"I left as an Israeli and returned as a Jew." This is a sentence you can often hear from participants in Hillel's Peoplehood Initiatives or programs such as "Birthright" or Israel Fellows.
In Israel in 2014 the concepts of Judaism or Jewish Identity are negatively charged. They are often connected to political parties and to topics such as religious coercion and "Tshuva." Average Israeli secular students associate the exploration of Judaism as a religious act to which they don't identify and perceive themselves as "just Israeli." In doing so, they often miss the many shades of Judaism, the sense of community and the exploration of personal identity which enriches the soul and mind.
When does this dichotomous perspective change? It changes when Israeli students meet with non-Israeli Jewish students. The Israelis learn from their peers from abroad, even without noticing, what it means to be part of a community. They learn about pluralism and accepting the "other." Following these encounters, we often hear students say, "I started this experience as an Israeli and ended it as a Jew." Hillel at Ben Gurion University (BGU) aims to facilitate experiences which will help the Israeli student view Judaism as a multi-faceted concept. We aim to help students realize that Judaism is a religion but it is also a shared history, culture, philosophy, and above all-a family.
Working for Hillel Israel in general, and specifically at Hillel BGU gives me the opportunity to take a leading role in changing the Israeli mind-set. Now, when different voices are heard in the Knesset and there is a growing public discussion on the place and importance of the Torah to the Jewish People, I feel my work is more relevant and important than ever.
Students in Israeli Society have trouble accepting the notion that they can study Rambam and not observe Shabbat. Working at Hillel for me is a mission. It's a place where I can help the students realize they, too, have a Jewish story and that they, too, have a way of connecting to a wider concept of Judaism.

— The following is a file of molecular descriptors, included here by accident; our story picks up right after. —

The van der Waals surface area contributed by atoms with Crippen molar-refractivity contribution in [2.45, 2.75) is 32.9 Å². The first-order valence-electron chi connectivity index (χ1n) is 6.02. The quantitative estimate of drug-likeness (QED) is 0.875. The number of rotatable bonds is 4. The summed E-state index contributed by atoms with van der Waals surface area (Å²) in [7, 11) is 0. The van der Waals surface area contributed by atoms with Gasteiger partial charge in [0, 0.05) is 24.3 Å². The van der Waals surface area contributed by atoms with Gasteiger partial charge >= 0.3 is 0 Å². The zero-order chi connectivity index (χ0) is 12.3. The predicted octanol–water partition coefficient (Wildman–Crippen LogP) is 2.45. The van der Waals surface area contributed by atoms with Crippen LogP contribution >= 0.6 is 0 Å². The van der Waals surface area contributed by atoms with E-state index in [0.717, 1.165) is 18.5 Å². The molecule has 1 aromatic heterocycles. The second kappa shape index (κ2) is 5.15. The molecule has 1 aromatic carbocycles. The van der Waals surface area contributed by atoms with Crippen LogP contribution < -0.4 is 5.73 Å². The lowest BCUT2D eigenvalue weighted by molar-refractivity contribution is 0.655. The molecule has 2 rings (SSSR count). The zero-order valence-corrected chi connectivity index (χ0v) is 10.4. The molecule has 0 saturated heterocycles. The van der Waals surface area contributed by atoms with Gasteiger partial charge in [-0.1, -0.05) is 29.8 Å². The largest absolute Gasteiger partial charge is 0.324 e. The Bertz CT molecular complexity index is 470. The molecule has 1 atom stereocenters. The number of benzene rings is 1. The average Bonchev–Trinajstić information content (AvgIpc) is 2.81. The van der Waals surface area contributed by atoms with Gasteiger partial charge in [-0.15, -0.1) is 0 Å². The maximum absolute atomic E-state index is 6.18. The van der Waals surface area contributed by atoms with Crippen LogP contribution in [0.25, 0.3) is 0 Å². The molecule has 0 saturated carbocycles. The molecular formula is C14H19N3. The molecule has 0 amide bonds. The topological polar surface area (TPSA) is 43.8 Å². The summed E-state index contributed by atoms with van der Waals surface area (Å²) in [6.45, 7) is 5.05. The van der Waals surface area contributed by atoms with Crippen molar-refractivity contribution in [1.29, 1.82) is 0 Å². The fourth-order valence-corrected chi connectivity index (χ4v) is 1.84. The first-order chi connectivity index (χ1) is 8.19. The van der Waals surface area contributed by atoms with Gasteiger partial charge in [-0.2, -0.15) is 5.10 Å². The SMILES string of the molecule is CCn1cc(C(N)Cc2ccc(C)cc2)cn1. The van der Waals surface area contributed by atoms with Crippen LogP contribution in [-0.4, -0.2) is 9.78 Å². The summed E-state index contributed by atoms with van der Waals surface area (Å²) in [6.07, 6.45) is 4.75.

This kind of work requires thought, creativity and focus. In order to engage students we have to carefully select our words and carefully create opportunities for them to encounter Judaism's many perspectives. Two such opportunities created for students this year are:
- “Shabbat Around the World" - Shabbat dinners for Israelis on campus are not a huge attraction but doing so with non-Israeli peers certainly is. This shared cultural experience has been very popular among our students and has proven to be a natural way to bring them together.
- "Ehad Ha'am" – is a Peoplehood Beit Midrash which combines volunteer work at the local absorption center with bi-weekly learning sessions. While volunteering, students are exposed to the traditions and concepts of Jews from around the world and during their study sessions they discuss the concept of "Peoplehood"-how it is formed and how to maintain it.
Working for Hillel interests me in many different levels. It allows me to learn a lot about Israeli Society, about the Jewish People and about the connection between the two. For me, the most important aspect of my work is the ability to influence our society and to help other students realize they, too, have a Jewish story they might not yet know or fully understand.
On a personal note, after years of working in Jewish education with youth from abroad, I find myself for the first time working with Israeli university students. Working at Hillel feels like a natural continuation of my life journey and the process I personally went through realizing that Judaism is more than a religion. The story of the Jewish People is broader than the borders of the State of Israel.
Odelia Shternberg is the Director of Hillel at Ben Gurion University in Beer Sheva Israel, where she has worked since January 2013. She grew up in Jerusalem and moved to Beer Sheva to study for her BA degree in Psychology. She graduated in 2012. Odelia has fallen in love with the beauty of the Negev, its social life and social activism.